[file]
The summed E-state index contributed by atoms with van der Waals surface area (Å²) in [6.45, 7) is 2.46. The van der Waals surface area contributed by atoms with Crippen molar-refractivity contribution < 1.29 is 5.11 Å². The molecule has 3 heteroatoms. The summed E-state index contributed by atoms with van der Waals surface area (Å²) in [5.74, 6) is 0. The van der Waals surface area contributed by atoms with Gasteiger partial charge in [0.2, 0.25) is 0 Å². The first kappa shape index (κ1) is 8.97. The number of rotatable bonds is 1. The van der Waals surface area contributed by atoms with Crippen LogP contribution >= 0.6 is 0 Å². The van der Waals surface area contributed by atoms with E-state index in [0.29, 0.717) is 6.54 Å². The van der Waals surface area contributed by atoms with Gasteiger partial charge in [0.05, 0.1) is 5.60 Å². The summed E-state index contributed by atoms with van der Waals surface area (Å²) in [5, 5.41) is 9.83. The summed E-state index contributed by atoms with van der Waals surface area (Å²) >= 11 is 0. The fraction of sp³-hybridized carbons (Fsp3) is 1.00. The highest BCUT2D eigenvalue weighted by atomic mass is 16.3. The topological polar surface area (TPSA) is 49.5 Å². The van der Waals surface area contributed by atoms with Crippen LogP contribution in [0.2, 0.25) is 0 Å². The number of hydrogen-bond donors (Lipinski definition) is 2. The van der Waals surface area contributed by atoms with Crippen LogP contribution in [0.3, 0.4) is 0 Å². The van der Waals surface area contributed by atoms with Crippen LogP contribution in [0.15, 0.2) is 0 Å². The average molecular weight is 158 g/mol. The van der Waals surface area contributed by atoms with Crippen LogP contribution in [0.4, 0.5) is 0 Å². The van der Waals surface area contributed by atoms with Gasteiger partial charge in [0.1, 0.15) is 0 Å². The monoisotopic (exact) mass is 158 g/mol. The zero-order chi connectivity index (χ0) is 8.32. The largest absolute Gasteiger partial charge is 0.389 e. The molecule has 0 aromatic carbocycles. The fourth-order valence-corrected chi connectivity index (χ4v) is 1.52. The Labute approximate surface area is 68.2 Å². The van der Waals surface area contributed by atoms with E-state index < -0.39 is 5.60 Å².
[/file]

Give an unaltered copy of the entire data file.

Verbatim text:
The summed E-state index contributed by atoms with van der Waals surface area (Å²) in [6.45, 7) is 2.46. The van der Waals surface area contributed by atoms with Crippen molar-refractivity contribution < 1.29 is 5.11 Å². The molecule has 3 heteroatoms. The summed E-state index contributed by atoms with van der Waals surface area (Å²) in [5.74, 6) is 0. The van der Waals surface area contributed by atoms with Gasteiger partial charge in [0.2, 0.25) is 0 Å². The first kappa shape index (κ1) is 8.97. The number of rotatable bonds is 1. The van der Waals surface area contributed by atoms with Crippen LogP contribution >= 0.6 is 0 Å². The van der Waals surface area contributed by atoms with E-state index in [0.29, 0.717) is 6.54 Å². The van der Waals surface area contributed by atoms with Gasteiger partial charge in [0.05, 0.1) is 5.60 Å². The summed E-state index contributed by atoms with van der Waals surface area (Å²) in [5, 5.41) is 9.83. The summed E-state index contributed by atoms with van der Waals surface area (Å²) >= 11 is 0. The fraction of sp³-hybridized carbons (Fsp3) is 1.00. The highest BCUT2D eigenvalue weighted by atomic mass is 16.3. The topological polar surface area (TPSA) is 49.5 Å². The van der Waals surface area contributed by atoms with Crippen LogP contribution in [0.2, 0.25) is 0 Å². The number of hydrogen-bond donors (Lipinski definition) is 2. The van der Waals surface area contributed by atoms with Crippen LogP contribution in [0.3, 0.4) is 0 Å². The van der Waals surface area contributed by atoms with Crippen LogP contribution in [0.15, 0.2) is 0 Å². The average molecular weight is 158 g/mol. The van der Waals surface area contributed by atoms with Crippen LogP contribution in [0.4, 0.5) is 0 Å². The van der Waals surface area contributed by atoms with Gasteiger partial charge in [0.1, 0.15) is 0 Å². The monoisotopic (exact) mass is 158 g/mol. The zero-order chi connectivity index (χ0) is 8.32. The largest absolute Gasteiger partial charge is 0.389 e. The molecule has 0 aromatic carbocycles. The fourth-order valence-corrected chi connectivity index (χ4v) is 1.52. The Labute approximate surface area is 68.2 Å². The van der Waals surface area contributed by atoms with E-state index < -0.39 is 5.60 Å².